Adjust to Living With COVID-19, Zim Urged

African Union Centre for Disease Control has urged countries to start preparing for the new normal and adjust living with COVID-19 as the pandemic is not expected to end soon.

In a continental guidance report released last Sunday, AU CDC said Covid-19 was likely to be around for a long time, hence countries must start preparing for a new normal, arguing that sustained restrictions were detrimental to routine public health services, social and mental health as well as the economy.

“Given the likely duration of this epidemic, it is important to plan for easing measures in ways that allow the trajectory of the virus to be controlled,” reads part of the report.

AU CDC said when easing restrictions, member states should do so gradually, starting with most affected areas and monitored for any possible influx in new cases.

In response to the first cases of Covid-19 reported across the continent, many countries, including Zimbabwe, implemented large-scale public health and social measures rapidly.

These measures were meant to give countries room to upgrade preparedness with the ultimate goal of reducing transmission.

The National Covid-19 Coordinator in the Office of the President and Cabinet Dr Agnes Mahomva said while nothing had changed regarding current restrictions, law enforcers were also tightening their response after noticing negligence.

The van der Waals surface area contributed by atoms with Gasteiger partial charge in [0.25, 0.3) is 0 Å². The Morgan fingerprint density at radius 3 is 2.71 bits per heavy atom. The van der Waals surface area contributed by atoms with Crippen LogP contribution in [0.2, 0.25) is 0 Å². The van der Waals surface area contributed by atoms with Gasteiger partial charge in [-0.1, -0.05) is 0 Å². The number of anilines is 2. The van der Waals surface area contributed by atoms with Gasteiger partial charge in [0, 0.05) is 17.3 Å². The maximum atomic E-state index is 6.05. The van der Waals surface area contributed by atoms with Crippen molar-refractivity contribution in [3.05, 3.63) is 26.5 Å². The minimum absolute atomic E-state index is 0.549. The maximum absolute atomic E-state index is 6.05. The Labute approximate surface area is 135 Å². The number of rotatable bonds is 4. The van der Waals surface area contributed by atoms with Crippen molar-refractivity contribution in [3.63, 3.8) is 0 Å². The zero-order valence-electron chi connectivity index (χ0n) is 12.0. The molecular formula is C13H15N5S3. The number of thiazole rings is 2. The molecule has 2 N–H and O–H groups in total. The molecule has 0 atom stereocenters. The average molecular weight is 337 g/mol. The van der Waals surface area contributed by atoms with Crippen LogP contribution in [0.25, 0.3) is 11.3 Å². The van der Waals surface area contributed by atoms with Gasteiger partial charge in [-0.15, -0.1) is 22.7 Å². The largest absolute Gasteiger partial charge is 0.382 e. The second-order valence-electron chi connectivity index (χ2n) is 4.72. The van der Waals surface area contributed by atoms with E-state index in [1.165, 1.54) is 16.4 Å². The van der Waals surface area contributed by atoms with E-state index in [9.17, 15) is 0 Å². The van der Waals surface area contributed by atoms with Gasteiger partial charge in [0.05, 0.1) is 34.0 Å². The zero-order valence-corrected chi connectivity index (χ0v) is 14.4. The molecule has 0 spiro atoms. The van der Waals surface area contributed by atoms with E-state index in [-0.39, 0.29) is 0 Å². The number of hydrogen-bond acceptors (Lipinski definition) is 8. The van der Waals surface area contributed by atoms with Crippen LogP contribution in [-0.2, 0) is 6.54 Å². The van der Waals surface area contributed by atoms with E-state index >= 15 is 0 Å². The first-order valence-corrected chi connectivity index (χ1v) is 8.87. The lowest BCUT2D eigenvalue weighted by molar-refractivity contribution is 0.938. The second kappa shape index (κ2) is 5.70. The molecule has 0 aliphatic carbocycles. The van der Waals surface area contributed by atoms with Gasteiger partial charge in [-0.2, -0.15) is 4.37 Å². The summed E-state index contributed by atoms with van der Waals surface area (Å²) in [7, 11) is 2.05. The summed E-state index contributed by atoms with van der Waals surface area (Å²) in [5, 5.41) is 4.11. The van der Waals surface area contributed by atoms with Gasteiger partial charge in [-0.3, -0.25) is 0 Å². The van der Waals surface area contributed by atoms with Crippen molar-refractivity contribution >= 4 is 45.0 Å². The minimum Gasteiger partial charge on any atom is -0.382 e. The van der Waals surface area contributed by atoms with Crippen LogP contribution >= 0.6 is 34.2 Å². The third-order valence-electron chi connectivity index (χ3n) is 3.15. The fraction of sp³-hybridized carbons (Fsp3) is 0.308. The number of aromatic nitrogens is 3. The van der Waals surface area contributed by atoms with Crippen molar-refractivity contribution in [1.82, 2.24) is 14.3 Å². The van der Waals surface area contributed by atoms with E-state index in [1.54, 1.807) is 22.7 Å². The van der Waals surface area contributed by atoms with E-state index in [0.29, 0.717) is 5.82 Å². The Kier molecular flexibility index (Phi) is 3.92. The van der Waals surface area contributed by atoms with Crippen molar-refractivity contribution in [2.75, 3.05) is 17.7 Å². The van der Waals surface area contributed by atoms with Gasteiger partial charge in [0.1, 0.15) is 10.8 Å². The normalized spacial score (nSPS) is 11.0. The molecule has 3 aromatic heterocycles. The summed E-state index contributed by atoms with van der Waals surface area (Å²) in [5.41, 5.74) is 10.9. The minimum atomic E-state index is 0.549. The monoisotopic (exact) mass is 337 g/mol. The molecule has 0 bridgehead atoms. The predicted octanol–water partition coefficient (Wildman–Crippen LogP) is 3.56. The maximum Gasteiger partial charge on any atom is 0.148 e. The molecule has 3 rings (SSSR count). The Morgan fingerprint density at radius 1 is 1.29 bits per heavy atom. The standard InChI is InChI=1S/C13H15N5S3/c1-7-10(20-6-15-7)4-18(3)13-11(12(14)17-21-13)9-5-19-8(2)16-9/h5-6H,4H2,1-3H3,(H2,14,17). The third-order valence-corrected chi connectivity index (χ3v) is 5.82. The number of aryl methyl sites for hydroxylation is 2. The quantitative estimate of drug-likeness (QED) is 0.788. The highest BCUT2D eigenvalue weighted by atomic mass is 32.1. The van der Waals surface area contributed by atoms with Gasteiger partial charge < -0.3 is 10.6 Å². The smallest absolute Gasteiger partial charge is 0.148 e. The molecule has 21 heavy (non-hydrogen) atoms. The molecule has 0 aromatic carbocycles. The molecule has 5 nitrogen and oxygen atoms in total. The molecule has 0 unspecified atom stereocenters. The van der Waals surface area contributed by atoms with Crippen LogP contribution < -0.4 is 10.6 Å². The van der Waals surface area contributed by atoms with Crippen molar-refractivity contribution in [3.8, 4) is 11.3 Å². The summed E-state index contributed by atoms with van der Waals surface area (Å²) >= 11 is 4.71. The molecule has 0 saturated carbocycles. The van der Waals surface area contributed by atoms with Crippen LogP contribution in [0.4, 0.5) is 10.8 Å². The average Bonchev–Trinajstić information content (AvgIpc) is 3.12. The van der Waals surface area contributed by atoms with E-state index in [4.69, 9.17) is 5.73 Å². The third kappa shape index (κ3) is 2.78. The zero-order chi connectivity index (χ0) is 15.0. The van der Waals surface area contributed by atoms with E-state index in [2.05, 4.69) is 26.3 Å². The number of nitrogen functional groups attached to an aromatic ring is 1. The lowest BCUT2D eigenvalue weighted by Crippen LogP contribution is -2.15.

“There was a meeting, which noted that some sections of the society seemed to be relaxing as far as Covid-19 restrictions are concerned. It was as if the country had gone back to its old normal so I want to believe that this is part of intensifying enforcement of lockdown measures under Level 2.

“In terms of restrictions enunciated by President Mnangagwa, nothing has changed yet. We are still on Level 2,” said Dr Mahomva.

Mahomva added that should current measures fail to prevent further transmission of the virus in the country, the Government would consider a review.

Majority of infections are returning citizens, who are mandatorily required to be quarantined for 21 days.

There has been a worrying increase in the number of people who are fleeing from quarantine facilities dotted around the country before completion of the 21-day period and testing hence risking more infections from untraceable contacts.

Apart from that, there has been a disturbing laxity on the part of the public since scaling down of the lockdown to Level 2, which was extended indefinitely a fortnight ago by the President.

To Date, Zimbabwe has recorded 206 cases of Covid-19 with 29 recoveries, 170 active cases and four deaths.

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